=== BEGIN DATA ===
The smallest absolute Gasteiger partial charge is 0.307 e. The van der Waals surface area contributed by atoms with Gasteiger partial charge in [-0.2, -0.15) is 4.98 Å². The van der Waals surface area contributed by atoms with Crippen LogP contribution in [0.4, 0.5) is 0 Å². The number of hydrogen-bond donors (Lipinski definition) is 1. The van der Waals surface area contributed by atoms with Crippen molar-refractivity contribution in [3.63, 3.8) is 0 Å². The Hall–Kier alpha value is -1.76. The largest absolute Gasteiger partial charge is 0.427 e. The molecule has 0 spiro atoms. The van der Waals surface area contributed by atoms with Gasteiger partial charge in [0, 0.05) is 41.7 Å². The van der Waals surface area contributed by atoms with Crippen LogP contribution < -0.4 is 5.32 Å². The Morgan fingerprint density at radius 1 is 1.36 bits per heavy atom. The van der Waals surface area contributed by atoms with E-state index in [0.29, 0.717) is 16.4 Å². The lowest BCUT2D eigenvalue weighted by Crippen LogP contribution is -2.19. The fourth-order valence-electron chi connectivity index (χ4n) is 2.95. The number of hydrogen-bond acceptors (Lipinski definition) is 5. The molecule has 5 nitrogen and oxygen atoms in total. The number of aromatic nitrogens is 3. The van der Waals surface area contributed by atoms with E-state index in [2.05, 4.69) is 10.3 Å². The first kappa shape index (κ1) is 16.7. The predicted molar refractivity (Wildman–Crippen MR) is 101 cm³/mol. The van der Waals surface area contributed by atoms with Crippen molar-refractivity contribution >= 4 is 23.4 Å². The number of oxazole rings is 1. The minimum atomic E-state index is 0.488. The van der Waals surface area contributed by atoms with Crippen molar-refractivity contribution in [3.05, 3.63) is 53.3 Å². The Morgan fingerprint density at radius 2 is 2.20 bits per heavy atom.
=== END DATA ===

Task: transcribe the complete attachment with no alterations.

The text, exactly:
The smallest absolute Gasteiger partial charge is 0.307 e. The van der Waals surface area contributed by atoms with Gasteiger partial charge in [-0.2, -0.15) is 4.98 Å². The van der Waals surface area contributed by atoms with Crippen LogP contribution in [0.4, 0.5) is 0 Å². The number of hydrogen-bond donors (Lipinski definition) is 1. The van der Waals surface area contributed by atoms with Crippen molar-refractivity contribution in [3.63, 3.8) is 0 Å². The Hall–Kier alpha value is -1.76. The largest absolute Gasteiger partial charge is 0.427 e. The molecule has 0 spiro atoms. The van der Waals surface area contributed by atoms with Gasteiger partial charge in [0, 0.05) is 41.7 Å². The van der Waals surface area contributed by atoms with Crippen LogP contribution < -0.4 is 5.32 Å². The Morgan fingerprint density at radius 1 is 1.36 bits per heavy atom. The van der Waals surface area contributed by atoms with E-state index in [0.29, 0.717) is 16.4 Å². The lowest BCUT2D eigenvalue weighted by Crippen LogP contribution is -2.19. The fourth-order valence-electron chi connectivity index (χ4n) is 2.95. The number of hydrogen-bond acceptors (Lipinski definition) is 5. The molecule has 5 nitrogen and oxygen atoms in total. The number of aromatic nitrogens is 3. The van der Waals surface area contributed by atoms with E-state index in [2.05, 4.69) is 10.3 Å². The first kappa shape index (κ1) is 16.7. The predicted molar refractivity (Wildman–Crippen MR) is 101 cm³/mol. The van der Waals surface area contributed by atoms with Crippen molar-refractivity contribution >= 4 is 23.4 Å². The number of oxazole rings is 1. The minimum atomic E-state index is 0.488. The van der Waals surface area contributed by atoms with Crippen molar-refractivity contribution in [3.05, 3.63) is 53.3 Å². The Morgan fingerprint density at radius 2 is 2.20 bits per heavy atom.